Georgia: The cradle of wine?
I have a place on my “must visit” list that many people don’t even know exists. It’s beautiful, (or so I’m told) surrounded by mountains and filled with smiling, happy people that will embrace you as a friend as soon as you leave the plane. This place is called Georgia … And no, I’m not referring to the Georgia found among our neighbours to the south. The Georgia that I want to visit is the country, and I found out about it from a man on a train.
He was my seat partner during a recent trip from Montreal to Toronto. This man, whose name I unfortunately forget, shared stories of his travels around the world (and then some). Of all the places he told me about, it was his story of visiting Georgia that stuck with me. He described this small country in the South Caucasus, squashed between Russia, Turkey, Azerbaijan, Armenia and the Black Sea, as beautiful without comparison; the people there will accept you as family but if you betray them, will consider you an enemy until the end of days; the churches are really, really, really old and the wine is fantastic.
Being the naturally curious person I am, I started to research. Turns out to have been voted one of the top 10 most interesting wine regions to visit according to the Lonely Planet book Wine Trails (specifically Kakheti, Georgia, if you’re interested). This buzz is partly due to the fact that Georgia is among the oldest wine producing regions in the world. They are very proud of this fact and, in 2012, the EU registered the slogan “Cradle of Wine” as exclusive for Georgia’s use. This slogan is everywhere on their bottles. According to the website Hvino, a news site founded in 2010 to help spread the world on Georgian wine, the registered community trade mark (CTM) was an official trademark of the British company “Cradle of Wine Limited” up until their registration expired on January 26, 2010.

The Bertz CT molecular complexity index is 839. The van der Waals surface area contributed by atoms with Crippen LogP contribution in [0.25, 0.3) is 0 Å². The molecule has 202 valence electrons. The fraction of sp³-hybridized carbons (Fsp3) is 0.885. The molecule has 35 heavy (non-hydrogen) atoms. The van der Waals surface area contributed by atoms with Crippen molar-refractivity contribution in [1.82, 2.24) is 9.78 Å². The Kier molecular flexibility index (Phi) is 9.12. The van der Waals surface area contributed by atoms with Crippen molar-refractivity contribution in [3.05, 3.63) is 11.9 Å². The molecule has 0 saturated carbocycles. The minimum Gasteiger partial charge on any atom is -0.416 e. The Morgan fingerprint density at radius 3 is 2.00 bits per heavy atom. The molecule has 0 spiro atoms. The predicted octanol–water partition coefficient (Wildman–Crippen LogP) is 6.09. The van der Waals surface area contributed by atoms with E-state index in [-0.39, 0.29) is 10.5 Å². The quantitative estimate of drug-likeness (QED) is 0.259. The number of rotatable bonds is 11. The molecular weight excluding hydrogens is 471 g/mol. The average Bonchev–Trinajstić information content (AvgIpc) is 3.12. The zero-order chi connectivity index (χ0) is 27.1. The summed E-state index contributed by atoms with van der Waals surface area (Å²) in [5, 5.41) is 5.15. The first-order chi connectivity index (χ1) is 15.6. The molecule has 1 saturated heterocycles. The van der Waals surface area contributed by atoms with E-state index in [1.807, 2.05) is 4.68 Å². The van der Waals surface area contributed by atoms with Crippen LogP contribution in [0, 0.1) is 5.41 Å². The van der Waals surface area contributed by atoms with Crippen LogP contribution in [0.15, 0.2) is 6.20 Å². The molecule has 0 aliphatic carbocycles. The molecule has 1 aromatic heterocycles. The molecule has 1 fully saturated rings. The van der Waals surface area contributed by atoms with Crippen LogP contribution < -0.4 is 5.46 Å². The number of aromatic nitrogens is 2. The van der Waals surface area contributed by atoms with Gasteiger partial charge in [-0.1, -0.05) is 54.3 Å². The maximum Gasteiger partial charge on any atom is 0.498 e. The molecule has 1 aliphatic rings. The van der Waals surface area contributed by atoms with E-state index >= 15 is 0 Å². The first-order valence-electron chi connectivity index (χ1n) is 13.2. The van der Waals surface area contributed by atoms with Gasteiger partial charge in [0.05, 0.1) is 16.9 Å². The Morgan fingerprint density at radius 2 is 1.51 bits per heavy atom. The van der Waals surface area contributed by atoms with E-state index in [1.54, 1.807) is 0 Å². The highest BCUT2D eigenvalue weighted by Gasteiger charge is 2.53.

“Cradle of Wine has been used … since grape pips dating back to 6,000 BC were found during an archaeological mission in Georgia,” says Georgie Apkhazava, Marketing Manager of the Georgian Wine Association, an association founded in 2010 by wine producers to give them a voice on national and international markets. These grape pips form the basis of Georgia’s claim to be the oldest wine making country in the world. Archaeological evidence — silver, gold and bronze artifacts dating back to the third and second millennia BC found in Georgia have pictures and imprints of vines, grape clusters, leaves and other winemaking symbols — supports the theory that winemaking has been a part of their culture for centuries.